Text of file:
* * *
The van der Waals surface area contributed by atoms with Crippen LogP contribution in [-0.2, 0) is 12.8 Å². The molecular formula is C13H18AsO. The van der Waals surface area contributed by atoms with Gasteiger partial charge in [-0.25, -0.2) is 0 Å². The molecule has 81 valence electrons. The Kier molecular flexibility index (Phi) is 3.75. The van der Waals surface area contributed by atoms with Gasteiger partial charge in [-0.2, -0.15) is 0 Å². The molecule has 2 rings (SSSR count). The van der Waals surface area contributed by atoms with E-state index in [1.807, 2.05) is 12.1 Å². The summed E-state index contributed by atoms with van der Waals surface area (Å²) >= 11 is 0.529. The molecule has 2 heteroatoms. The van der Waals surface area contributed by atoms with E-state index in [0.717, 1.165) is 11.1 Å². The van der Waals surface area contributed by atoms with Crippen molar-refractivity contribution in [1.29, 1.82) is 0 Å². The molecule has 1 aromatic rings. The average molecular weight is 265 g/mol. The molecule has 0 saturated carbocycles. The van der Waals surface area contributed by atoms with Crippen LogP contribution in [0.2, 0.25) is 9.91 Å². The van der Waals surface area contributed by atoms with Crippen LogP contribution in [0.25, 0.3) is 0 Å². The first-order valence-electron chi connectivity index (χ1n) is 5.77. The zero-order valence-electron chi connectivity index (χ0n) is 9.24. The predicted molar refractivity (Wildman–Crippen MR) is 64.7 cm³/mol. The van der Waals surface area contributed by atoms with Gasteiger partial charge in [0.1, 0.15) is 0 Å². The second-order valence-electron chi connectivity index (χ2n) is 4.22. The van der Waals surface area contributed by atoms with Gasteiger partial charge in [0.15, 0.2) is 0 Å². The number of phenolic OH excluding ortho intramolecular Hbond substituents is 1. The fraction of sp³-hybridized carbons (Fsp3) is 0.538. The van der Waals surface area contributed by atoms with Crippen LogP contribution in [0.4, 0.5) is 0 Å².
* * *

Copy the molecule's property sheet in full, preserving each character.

The van der Waals surface area contributed by atoms with Crippen LogP contribution in [-0.2, 0) is 12.8 Å². The molecular formula is C13H18AsO. The van der Waals surface area contributed by atoms with Gasteiger partial charge in [-0.25, -0.2) is 0 Å². The molecule has 81 valence electrons. The Kier molecular flexibility index (Phi) is 3.75. The van der Waals surface area contributed by atoms with Gasteiger partial charge in [-0.2, -0.15) is 0 Å². The molecule has 2 rings (SSSR count). The van der Waals surface area contributed by atoms with E-state index in [1.807, 2.05) is 12.1 Å². The summed E-state index contributed by atoms with van der Waals surface area (Å²) >= 11 is 0.529. The molecule has 2 heteroatoms. The van der Waals surface area contributed by atoms with E-state index in [0.717, 1.165) is 11.1 Å². The van der Waals surface area contributed by atoms with Crippen molar-refractivity contribution in [1.29, 1.82) is 0 Å². The molecule has 1 aromatic rings. The average molecular weight is 265 g/mol. The molecule has 0 saturated carbocycles. The van der Waals surface area contributed by atoms with Crippen LogP contribution in [0.2, 0.25) is 9.91 Å². The van der Waals surface area contributed by atoms with Crippen LogP contribution in [0.25, 0.3) is 0 Å². The first-order valence-electron chi connectivity index (χ1n) is 5.77. The zero-order valence-electron chi connectivity index (χ0n) is 9.24. The predicted molar refractivity (Wildman–Crippen MR) is 64.7 cm³/mol. The van der Waals surface area contributed by atoms with Gasteiger partial charge in [0.1, 0.15) is 0 Å². The second-order valence-electron chi connectivity index (χ2n) is 4.22. The van der Waals surface area contributed by atoms with Gasteiger partial charge in [0.15, 0.2) is 0 Å². The number of phenolic OH excluding ortho intramolecular Hbond substituents is 1. The fraction of sp³-hybridized carbons (Fsp3) is 0.538. The van der Waals surface area contributed by atoms with Crippen LogP contribution in [0.4, 0.5) is 0 Å².